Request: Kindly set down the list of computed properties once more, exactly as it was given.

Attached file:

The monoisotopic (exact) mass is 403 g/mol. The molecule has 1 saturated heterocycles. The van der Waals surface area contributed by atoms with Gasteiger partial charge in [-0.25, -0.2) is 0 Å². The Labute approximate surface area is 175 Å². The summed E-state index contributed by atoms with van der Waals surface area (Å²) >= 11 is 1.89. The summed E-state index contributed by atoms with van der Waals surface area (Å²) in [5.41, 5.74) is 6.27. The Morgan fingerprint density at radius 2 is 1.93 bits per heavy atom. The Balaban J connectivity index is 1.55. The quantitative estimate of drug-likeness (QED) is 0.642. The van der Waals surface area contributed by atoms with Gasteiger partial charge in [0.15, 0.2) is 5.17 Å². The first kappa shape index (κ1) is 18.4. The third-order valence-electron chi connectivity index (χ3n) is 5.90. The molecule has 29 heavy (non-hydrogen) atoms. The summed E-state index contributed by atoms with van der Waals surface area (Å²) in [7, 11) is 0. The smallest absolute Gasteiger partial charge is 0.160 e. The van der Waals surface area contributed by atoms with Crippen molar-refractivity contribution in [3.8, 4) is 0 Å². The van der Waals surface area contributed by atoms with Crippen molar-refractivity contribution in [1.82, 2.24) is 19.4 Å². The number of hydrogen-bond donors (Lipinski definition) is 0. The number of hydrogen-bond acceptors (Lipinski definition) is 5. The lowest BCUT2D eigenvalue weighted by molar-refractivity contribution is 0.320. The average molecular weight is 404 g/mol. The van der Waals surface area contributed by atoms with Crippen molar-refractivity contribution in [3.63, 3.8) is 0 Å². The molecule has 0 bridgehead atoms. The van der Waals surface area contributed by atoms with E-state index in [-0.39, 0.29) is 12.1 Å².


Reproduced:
The monoisotopic (exact) mass is 403 g/mol. The molecule has 1 saturated heterocycles. The van der Waals surface area contributed by atoms with Gasteiger partial charge in [-0.25, -0.2) is 0 Å². The Labute approximate surface area is 175 Å². The summed E-state index contributed by atoms with van der Waals surface area (Å²) >= 11 is 1.89. The summed E-state index contributed by atoms with van der Waals surface area (Å²) in [5.41, 5.74) is 6.27. The Morgan fingerprint density at radius 2 is 1.93 bits per heavy atom. The Balaban J connectivity index is 1.55. The quantitative estimate of drug-likeness (QED) is 0.642. The van der Waals surface area contributed by atoms with Gasteiger partial charge in [0.15, 0.2) is 5.17 Å². The first kappa shape index (κ1) is 18.4. The third-order valence-electron chi connectivity index (χ3n) is 5.90. The molecule has 29 heavy (non-hydrogen) atoms. The summed E-state index contributed by atoms with van der Waals surface area (Å²) in [7, 11) is 0. The smallest absolute Gasteiger partial charge is 0.160 e. The van der Waals surface area contributed by atoms with Crippen molar-refractivity contribution in [3.8, 4) is 0 Å². The van der Waals surface area contributed by atoms with Crippen molar-refractivity contribution in [1.82, 2.24) is 19.4 Å². The number of hydrogen-bond donors (Lipinski definition) is 0. The number of hydrogen-bond acceptors (Lipinski definition) is 5. The lowest BCUT2D eigenvalue weighted by molar-refractivity contribution is 0.320. The average molecular weight is 404 g/mol. The van der Waals surface area contributed by atoms with Crippen molar-refractivity contribution in [3.63, 3.8) is 0 Å². The molecule has 0 bridgehead atoms. The van der Waals surface area contributed by atoms with E-state index in [-0.39, 0.29) is 12.1 Å².